Politics: An investment in an informed citizenry is essential to democracy
The notion of democratic government rests on a very simple principle: Ordinary men and women have the capacity to govern themselves. They don't need kings or emperors or high priests to establish the rules by which they can live together amicably, settle their differences and provide for their common needs.
That faith in the wisdom of everyday people carries a significant proviso, however. To make sound judgments, folks need information about the issues and personalities in the public arena. The more extensive an individual's knowledge about a particular matter, the better equipped that person is to fulfill a citizen's role in a democracy.
In the next few weeks, Illinois lawmakers will be able to show how well they have grasped that basic lesson from Civics 101 by supporting two measures aimed at making it easier for people to keep up with public business. The pair would strengthen existing laws intended to guarantee citizen access to information about government decision-making at the local level, where a host of taxing bodies provide myriad services.
One proposal would beef up the Illinois Open Meetings Act by requiring public bodies to keep verbatim records of executive session meetings through audiotapes, videotapes or transcripts by a court reporter.
The act's premise is that the people's business should be conducted in the open, but the law also recognizes confidential discussions may be warranted on certain issues, such as personnel matters, real estate acquisition or pending lawsuits. In those cases, a governing body may go into executive session to talk privately about the issue.
But the bill's supporters contend that local officials, after going into executive session for a valid reason, too often get into topics that should be aired in public.
If someone challenges a closed meeting now, a judge reviews the minutes of the session that the body must keep to see whether the law was violated. But the notes may be too cursory to provide a sure answer, forcing attorneys for both sides to question participants about what they recall of the discussion. If the session were taped, however, the judge could review the tape in private, know exactly what was discussed and determine more readily whether a violation occurred.
The likely result? Fewer improper discussions behind closed doors.
The other proposal, championed by Attorney General Jim Ryan, would toughen the Freedom of Information Act. That law provides that government documents in general are public records, available for inspection and copying, with certain specified exceptions.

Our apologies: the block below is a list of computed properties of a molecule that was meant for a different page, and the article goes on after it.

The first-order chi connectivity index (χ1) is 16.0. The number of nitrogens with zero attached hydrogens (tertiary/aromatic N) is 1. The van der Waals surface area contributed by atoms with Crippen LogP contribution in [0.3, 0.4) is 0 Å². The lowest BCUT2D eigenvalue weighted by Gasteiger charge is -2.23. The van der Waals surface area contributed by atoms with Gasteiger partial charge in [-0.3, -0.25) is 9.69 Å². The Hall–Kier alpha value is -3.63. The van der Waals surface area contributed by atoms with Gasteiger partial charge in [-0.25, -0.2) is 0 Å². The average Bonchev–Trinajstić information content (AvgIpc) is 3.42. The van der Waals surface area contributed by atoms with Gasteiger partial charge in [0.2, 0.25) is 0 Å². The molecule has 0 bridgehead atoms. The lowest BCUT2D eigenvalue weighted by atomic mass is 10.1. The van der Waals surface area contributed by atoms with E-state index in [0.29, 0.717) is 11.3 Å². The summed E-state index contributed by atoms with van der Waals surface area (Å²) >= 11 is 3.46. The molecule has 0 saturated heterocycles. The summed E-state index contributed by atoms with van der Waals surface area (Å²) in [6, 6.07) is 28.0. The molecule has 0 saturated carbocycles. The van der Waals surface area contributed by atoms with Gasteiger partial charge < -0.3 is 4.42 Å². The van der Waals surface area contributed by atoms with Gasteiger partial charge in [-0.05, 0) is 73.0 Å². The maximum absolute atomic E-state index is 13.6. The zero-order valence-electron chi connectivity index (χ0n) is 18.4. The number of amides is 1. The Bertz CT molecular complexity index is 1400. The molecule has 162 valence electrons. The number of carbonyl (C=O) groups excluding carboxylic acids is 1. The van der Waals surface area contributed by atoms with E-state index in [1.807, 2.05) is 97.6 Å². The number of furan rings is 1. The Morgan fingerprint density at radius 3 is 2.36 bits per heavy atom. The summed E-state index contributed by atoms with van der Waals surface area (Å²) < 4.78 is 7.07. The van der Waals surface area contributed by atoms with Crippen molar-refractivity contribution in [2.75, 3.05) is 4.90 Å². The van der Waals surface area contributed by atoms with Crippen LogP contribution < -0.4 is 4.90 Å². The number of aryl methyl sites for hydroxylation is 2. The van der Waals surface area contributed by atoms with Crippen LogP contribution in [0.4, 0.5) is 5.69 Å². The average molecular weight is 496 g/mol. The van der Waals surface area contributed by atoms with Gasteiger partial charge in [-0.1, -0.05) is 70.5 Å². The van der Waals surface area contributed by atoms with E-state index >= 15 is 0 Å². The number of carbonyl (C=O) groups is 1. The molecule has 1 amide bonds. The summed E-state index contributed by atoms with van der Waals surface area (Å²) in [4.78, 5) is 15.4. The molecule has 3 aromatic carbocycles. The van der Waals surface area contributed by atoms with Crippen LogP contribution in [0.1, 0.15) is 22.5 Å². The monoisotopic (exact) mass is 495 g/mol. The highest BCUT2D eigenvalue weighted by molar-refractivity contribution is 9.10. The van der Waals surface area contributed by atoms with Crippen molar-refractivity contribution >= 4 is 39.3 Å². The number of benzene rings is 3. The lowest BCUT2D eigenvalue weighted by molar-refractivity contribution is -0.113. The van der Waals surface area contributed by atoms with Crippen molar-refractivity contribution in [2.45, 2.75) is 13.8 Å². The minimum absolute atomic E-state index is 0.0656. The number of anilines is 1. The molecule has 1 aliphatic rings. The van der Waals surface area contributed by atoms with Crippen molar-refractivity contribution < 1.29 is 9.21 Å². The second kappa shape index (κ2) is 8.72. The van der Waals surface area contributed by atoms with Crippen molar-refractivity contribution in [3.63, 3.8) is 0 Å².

Ryan and other open access advocates argue the exceptions have been interpreted too broadly by some local officials. Moreover, they contend, the law has no teeth to penalize officials who simply ignore its requirements.
To deal with the problem, the bill would establish a public records section in the attorney general's office. Disputes about whether a government document is a public record could be referred to the office, which would issue an advisory opinion on the question. Either side still could take the question to court, but if the citizen seeking the disputed record prevailed, the local government would have to pay attorney fees.
Again, the likely result would be increased access to public records.
The proposals are not without their critics, who contend both could lead to the release of clearly confidential information and would impose additional costs on local government.
Neither argument outweighs the benefits of more open government. Word-for-word records of closed-door meetings, for example, would not be released until a judge determined the discussions strayed from the supposed topic of the executive session. Cost would be minimal: a tape recorder (if the board already didn't own one) and some cassette tapes.
In like fashion, the attorney general's opinion on disputed records would provide guidance to the public body and the citizen embroiled in the dispute, but not impose direction on either. As for cost, a local government would be forced to pay legal fees only if a judge determined its denial of access was not proper.
On a related note, the legislature also has the chance to help provide citizens with front-row access to government in action through funding support for the Illinois Channel, a C-SPAN-type operation under consideration for Illinois.
For more than a year, the Institute for Public Affairs at the University of Illinois at Springfield, assisted by a statewide advisory board, has been studying how to bring a statewide public affairs television network into being.
(In the interests of full disclosure, this writer would note that he is on the advisory board and serves as a paid consultant for the study.)
Dubbed the Illinois Channel, the proposed network hopes to provide gavel-to-gavel coverage of General Assembly sessions and committee meetings, oral arguments before the state Supreme Court, news conferences with the governor and other state officers, and a host of other public affairs events. Like C-SPAN, the channel would offer unedited, unfiltered, nonpartisan coverage that would help citizens across the state become better informed about state government issues and activities.
Planners are asking lawmakers for $6.2 million in state funding in the fiscal year starting July 1 to get the channel on the air by next January, $3.2 million for equipment and other capital needs and $3 million for operating expenses.
That's a modest request when measured against the channel's potential for public education and engagement.
Like the proposals to strengthen the Open Meetings and Freedom of Information laws, the Illinois Channel is an investment in the informed citizenry so essential to a democracy.
Charles N. Wheeler III is director of the Public Affairs Reporting program at the University of Illinois at Springfield.